OMA wins first round of the Moscow City Agglomeration Development Competition.

OMA wins first round of the Moscow City Agglomeration Development Competition.
metalocus, JOSÉ JUAN BARBA
The Architectural Department of Moscow City Government (MosComArhitectura) has announced: OMA wins first round of the Moscow City Agglomeration Development Concept Competition. With an uneven distribution of working places throughout the Russian Federation capital, millions of residents are forced to commute each day to the over-populated, historic city center, thus causing serious transportation, ecological and social problems within the region.

A team of experts led by OMA scored the highest of the 10 teams in the first round of the competition to develop the concept of the Moscow Agglomeration. In 2011, the Russian Federation Council confirmed that the city of Moscow will annex 150,316 hectares to its south-west in order to overcome its chronic space problems, making Moscow 2.4 times its current size. The expansion is designed to relieve pressure on the historic city centre by redistributing the working places to the annexed part of the Moscow Oblast, thereby addressing transport, ecological and social issues that result from high levels of commuting.

OMA proposed a joint framework for the development of Moscow and the Moscow Oblast, under which the administrative border and political mandate could address the entirety of the Agglomeration. OMA proposed logistical hubs outside Moscow's current boundaries which would be linked to the City and the Oblast through high-speed rail, integrating all forms of infrastructure: transport, broadband, industry, and energy provisions. The proposal also suggested that the development would not rely solely on government funding, but could introduce a public/private mix.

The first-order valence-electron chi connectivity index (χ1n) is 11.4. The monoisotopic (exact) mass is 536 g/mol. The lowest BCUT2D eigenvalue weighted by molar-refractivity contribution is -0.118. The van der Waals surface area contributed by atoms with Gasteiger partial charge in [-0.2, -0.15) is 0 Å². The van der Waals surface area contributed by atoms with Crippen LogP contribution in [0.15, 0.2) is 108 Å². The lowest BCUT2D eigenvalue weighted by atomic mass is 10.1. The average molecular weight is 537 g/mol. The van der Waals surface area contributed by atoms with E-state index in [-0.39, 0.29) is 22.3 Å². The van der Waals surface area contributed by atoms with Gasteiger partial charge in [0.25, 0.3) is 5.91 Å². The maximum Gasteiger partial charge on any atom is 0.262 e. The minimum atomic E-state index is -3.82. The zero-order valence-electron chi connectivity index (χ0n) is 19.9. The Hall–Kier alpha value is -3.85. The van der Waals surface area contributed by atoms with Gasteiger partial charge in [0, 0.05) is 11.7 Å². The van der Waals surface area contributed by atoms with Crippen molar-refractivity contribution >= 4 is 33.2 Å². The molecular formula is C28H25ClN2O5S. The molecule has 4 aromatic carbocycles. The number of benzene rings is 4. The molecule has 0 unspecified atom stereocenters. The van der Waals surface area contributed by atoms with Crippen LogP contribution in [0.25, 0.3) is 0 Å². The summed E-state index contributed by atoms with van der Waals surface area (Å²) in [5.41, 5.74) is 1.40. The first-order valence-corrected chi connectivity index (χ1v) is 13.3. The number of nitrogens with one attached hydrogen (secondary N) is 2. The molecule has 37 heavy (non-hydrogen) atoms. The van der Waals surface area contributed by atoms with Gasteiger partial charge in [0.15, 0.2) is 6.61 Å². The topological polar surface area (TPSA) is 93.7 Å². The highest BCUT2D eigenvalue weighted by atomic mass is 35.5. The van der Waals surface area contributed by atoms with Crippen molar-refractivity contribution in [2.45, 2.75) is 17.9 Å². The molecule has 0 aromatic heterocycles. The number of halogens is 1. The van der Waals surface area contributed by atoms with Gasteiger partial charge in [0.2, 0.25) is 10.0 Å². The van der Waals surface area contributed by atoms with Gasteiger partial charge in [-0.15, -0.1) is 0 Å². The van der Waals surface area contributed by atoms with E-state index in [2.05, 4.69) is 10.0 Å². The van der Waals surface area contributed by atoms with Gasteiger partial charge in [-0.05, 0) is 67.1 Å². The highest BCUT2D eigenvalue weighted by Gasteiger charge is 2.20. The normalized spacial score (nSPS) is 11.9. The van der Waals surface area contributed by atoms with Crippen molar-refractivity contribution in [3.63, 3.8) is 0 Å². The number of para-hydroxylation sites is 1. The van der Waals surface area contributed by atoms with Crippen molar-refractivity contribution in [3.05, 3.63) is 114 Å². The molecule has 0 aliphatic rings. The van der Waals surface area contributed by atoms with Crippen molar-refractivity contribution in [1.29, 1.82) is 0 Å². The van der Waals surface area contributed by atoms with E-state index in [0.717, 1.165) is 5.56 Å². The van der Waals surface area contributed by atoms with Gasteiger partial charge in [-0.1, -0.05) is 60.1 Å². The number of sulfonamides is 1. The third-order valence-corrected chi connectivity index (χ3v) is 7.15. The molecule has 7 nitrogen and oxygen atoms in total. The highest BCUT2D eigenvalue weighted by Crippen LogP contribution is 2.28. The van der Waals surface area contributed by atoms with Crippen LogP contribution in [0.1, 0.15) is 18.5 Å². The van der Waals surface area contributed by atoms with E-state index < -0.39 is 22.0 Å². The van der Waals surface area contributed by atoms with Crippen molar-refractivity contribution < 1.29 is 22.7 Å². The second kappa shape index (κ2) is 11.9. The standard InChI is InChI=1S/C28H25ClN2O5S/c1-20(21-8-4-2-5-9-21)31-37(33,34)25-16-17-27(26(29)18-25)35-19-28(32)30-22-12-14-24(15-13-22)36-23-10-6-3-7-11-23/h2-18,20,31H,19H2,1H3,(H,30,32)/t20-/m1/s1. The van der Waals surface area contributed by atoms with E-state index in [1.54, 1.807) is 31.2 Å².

On the proposed development strategy, OMA Partner-in-charge Reinier de Graaf says, "We are very honored to participate in such an ambitious project. In launching this plan, the more


Rem Koolhaas was born in Rotterdam in 1944. He began his career as a journalist, working for the Haagse Post, and as a set-designer in the Netherlands and Hollywood. He beganHe frequented the Architectural Association School in London and studied with Oswald Mathias Ungers at Cornell University. In 1978, he wrote Delirious New York: a retroactive manifesto for Manhattan, which has become more